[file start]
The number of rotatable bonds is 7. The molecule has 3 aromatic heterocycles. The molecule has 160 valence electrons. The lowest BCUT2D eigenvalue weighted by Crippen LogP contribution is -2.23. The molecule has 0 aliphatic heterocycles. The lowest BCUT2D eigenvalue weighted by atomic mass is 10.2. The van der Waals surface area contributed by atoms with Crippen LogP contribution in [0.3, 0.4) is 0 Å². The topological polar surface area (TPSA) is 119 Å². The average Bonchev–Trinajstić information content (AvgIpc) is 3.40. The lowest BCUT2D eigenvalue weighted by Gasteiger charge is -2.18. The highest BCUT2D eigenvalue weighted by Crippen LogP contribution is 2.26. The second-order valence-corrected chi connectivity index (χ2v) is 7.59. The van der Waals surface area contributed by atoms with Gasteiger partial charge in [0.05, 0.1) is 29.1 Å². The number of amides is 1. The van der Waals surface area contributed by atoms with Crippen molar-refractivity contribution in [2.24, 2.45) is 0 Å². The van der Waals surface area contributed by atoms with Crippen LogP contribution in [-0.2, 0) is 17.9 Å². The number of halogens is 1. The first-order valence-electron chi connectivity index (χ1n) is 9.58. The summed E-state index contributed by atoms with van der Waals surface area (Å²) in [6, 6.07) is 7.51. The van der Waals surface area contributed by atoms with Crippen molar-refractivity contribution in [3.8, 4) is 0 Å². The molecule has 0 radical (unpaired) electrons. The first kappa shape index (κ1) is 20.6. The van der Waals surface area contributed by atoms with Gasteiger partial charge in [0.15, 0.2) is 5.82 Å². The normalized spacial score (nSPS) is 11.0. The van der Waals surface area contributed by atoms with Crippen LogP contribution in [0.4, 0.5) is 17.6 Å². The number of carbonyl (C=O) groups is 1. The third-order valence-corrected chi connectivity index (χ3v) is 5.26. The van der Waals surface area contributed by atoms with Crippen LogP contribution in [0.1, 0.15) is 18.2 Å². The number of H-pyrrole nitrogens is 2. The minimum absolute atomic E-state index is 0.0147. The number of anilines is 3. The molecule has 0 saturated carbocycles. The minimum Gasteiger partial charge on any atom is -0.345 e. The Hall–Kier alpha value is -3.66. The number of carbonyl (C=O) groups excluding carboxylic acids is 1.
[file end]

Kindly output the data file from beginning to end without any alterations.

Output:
The number of rotatable bonds is 7. The molecule has 3 aromatic heterocycles. The molecule has 160 valence electrons. The lowest BCUT2D eigenvalue weighted by Crippen LogP contribution is -2.23. The molecule has 0 aliphatic heterocycles. The lowest BCUT2D eigenvalue weighted by atomic mass is 10.2. The van der Waals surface area contributed by atoms with Crippen LogP contribution in [0.3, 0.4) is 0 Å². The topological polar surface area (TPSA) is 119 Å². The average Bonchev–Trinajstić information content (AvgIpc) is 3.40. The lowest BCUT2D eigenvalue weighted by Gasteiger charge is -2.18. The highest BCUT2D eigenvalue weighted by Crippen LogP contribution is 2.26. The second-order valence-corrected chi connectivity index (χ2v) is 7.59. The van der Waals surface area contributed by atoms with Gasteiger partial charge in [0.05, 0.1) is 29.1 Å². The number of amides is 1. The van der Waals surface area contributed by atoms with Crippen molar-refractivity contribution in [2.24, 2.45) is 0 Å². The van der Waals surface area contributed by atoms with Crippen LogP contribution in [-0.2, 0) is 17.9 Å². The number of halogens is 1. The first-order valence-electron chi connectivity index (χ1n) is 9.58. The summed E-state index contributed by atoms with van der Waals surface area (Å²) in [6, 6.07) is 7.51. The van der Waals surface area contributed by atoms with Crippen molar-refractivity contribution in [3.8, 4) is 0 Å². The molecule has 0 radical (unpaired) electrons. The first kappa shape index (κ1) is 20.6. The van der Waals surface area contributed by atoms with Gasteiger partial charge in [0.15, 0.2) is 5.82 Å². The normalized spacial score (nSPS) is 11.0. The van der Waals surface area contributed by atoms with Crippen LogP contribution in [0.4, 0.5) is 17.6 Å². The number of carbonyl (C=O) groups is 1. The third-order valence-corrected chi connectivity index (χ3v) is 5.26. The van der Waals surface area contributed by atoms with Crippen LogP contribution in [0.1, 0.15) is 18.2 Å². The number of H-pyrrole nitrogens is 2. The minimum absolute atomic E-state index is 0.0147. The number of anilines is 3. The molecule has 0 saturated carbocycles. The minimum Gasteiger partial charge on any atom is -0.345 e. The Hall–Kier alpha value is -3.66. The number of carbonyl (C=O) groups excluding carboxylic acids is 1.